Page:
The new year begins for our Apprenticeship on Monday and because of a late cancellation we have one difficult to fill seat remaining. While I would invite you to pray that the seat fills, that is not the real purpose of this post, which is to comment on David Hicks book Norms and Nobility.
I would like to say I discovered this book, but the truth is that it was forced upon me. When, in 1994, I began to research in earnest the meaning of classical education, I entered the term into the computer of the Concordia University library.
The title Norms and Nobility came up, but the description seemed so unpromising and my interests were so directed to what was done in the ancient world as opposed to what we ought to do now that I ignored it.
I tried another phrase, perhaps classical learning. One book: Norms and Nobility.
Yet another. One book.
No matter how I tried to phrase my search, even “classical education in the ancient world,” or “classical learning among the Greeks,” or “classical education as understood by Plato in 385 BC and not including anything David Hicks has to say about it,” every time I hit that enter key, one book came up.
It was as if the computer was possessed.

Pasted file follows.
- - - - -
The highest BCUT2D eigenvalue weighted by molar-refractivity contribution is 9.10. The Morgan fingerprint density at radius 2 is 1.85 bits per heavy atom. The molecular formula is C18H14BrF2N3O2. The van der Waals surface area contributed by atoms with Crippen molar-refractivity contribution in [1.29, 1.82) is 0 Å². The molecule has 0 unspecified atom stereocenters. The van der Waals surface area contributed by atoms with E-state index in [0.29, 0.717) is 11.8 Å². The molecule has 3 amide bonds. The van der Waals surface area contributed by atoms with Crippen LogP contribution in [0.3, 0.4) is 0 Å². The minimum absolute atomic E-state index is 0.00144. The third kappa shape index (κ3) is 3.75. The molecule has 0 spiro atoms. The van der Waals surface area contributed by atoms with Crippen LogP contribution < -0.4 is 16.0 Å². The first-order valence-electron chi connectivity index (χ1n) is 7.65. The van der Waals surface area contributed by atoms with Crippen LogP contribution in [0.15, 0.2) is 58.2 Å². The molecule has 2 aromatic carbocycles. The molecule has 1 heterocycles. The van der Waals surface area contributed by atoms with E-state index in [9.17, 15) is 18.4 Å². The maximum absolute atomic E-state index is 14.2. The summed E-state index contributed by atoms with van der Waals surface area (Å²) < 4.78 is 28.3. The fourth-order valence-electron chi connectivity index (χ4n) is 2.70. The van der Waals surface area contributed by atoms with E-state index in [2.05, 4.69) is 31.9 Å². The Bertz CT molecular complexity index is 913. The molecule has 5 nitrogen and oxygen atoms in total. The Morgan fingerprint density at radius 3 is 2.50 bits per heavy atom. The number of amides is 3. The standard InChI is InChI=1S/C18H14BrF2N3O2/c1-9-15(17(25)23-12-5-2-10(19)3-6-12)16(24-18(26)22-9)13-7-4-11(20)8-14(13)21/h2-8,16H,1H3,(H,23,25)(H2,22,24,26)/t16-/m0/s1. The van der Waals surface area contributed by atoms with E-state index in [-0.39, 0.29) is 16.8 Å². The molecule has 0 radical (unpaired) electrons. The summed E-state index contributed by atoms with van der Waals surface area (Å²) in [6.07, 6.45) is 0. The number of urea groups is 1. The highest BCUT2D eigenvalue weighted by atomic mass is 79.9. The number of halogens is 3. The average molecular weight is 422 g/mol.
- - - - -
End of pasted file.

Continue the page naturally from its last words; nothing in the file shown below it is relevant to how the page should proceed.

Finally, I let out a sigh, sagged my shoulders a little, and wrote the code.
I walked over to the shelf where the computer insisted this book was waiting for me and there it sat, all by itself, in a coarse blue hardback cover.
Norms and Nobility.
I sluggishly pulled it forward, so sluggishly that it dropped to the floor, where I started kicking it out of the aisle toward a nearby table. Arriving at the table, I grudgingly, perhaps even bitterly, bent over to pick it up, grabbing a corner in complete disregarding indifference to the well-being of the spine.
At this point, my appetites were much more interested in food than in Nobility and Norms or whatever, so I yawned a bit, stretched a bit more, and left the library to seek the life found hidden in a Snickers bar.
Feeling a bit better, I strolled back up the three flights of stairs and returned to my table.
The book was gone.
I didn’t care much about the Noble Norms or whatever, but I was pretty irritated about the inconvenience its disappearance caused me. I had a paper to write, dang it, and this was the only book the stoopid modernized library computer could find for me.
So I went back a little peavishly to the shelf from which I had pulled it earlier.
It wasn’t there either.
My peave was no longer little. Now I was downright upset. What a waste of my precious sacred time this book was proving to be.
So I went to the libariarians desk, which I could scarcely approach without thinking of that terrifying scene in “It’s a Wonderful Life” where Jimmy Stewart is looking for Donna Reed only to learn from Clarence that, God have mercy, “She’s in the LIBRARY!” and I cautiously approached this poor forlorn creature and demanded of her where my book had gone.
She said it was back on the shelf, “Were you still needing it?”
No, I put it on my table because I’m such a Noble Norm. I didn’t say it, and therefore it is not in quotes, but I wanted to.
What I did say was, “No, it’s not, I just looked there, it’s not there.”